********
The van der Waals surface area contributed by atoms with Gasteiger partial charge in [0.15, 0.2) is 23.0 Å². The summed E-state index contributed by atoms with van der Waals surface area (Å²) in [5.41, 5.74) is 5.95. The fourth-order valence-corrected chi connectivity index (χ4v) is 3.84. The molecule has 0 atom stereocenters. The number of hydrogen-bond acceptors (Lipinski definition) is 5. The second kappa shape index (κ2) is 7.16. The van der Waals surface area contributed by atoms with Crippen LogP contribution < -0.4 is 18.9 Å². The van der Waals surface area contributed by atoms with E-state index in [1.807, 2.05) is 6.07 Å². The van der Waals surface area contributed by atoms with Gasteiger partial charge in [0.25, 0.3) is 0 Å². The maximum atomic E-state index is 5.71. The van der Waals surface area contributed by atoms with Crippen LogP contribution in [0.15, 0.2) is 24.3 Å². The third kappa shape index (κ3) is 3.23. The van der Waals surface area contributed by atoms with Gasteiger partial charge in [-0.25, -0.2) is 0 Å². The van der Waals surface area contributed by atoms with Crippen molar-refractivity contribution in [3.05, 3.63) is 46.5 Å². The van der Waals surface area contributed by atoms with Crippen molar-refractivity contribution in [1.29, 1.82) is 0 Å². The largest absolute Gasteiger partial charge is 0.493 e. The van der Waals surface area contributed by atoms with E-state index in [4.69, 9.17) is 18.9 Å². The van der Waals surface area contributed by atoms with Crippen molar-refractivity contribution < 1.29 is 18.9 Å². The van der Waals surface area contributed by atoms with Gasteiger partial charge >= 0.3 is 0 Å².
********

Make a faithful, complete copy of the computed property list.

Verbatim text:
The van der Waals surface area contributed by atoms with Gasteiger partial charge in [0.15, 0.2) is 23.0 Å². The summed E-state index contributed by atoms with van der Waals surface area (Å²) in [5.41, 5.74) is 5.95. The fourth-order valence-corrected chi connectivity index (χ4v) is 3.84. The molecule has 0 atom stereocenters. The number of hydrogen-bond acceptors (Lipinski definition) is 5. The second kappa shape index (κ2) is 7.16. The van der Waals surface area contributed by atoms with Crippen LogP contribution < -0.4 is 18.9 Å². The van der Waals surface area contributed by atoms with E-state index in [1.807, 2.05) is 6.07 Å². The van der Waals surface area contributed by atoms with Gasteiger partial charge in [0.25, 0.3) is 0 Å². The maximum atomic E-state index is 5.71. The van der Waals surface area contributed by atoms with Crippen LogP contribution in [0.15, 0.2) is 24.3 Å². The third kappa shape index (κ3) is 3.23. The van der Waals surface area contributed by atoms with Gasteiger partial charge in [-0.25, -0.2) is 0 Å². The van der Waals surface area contributed by atoms with Crippen molar-refractivity contribution in [3.05, 3.63) is 46.5 Å². The van der Waals surface area contributed by atoms with Crippen molar-refractivity contribution in [1.29, 1.82) is 0 Å². The largest absolute Gasteiger partial charge is 0.493 e. The van der Waals surface area contributed by atoms with E-state index in [4.69, 9.17) is 18.9 Å². The van der Waals surface area contributed by atoms with Crippen molar-refractivity contribution < 1.29 is 18.9 Å². The van der Waals surface area contributed by atoms with Gasteiger partial charge >= 0.3 is 0 Å².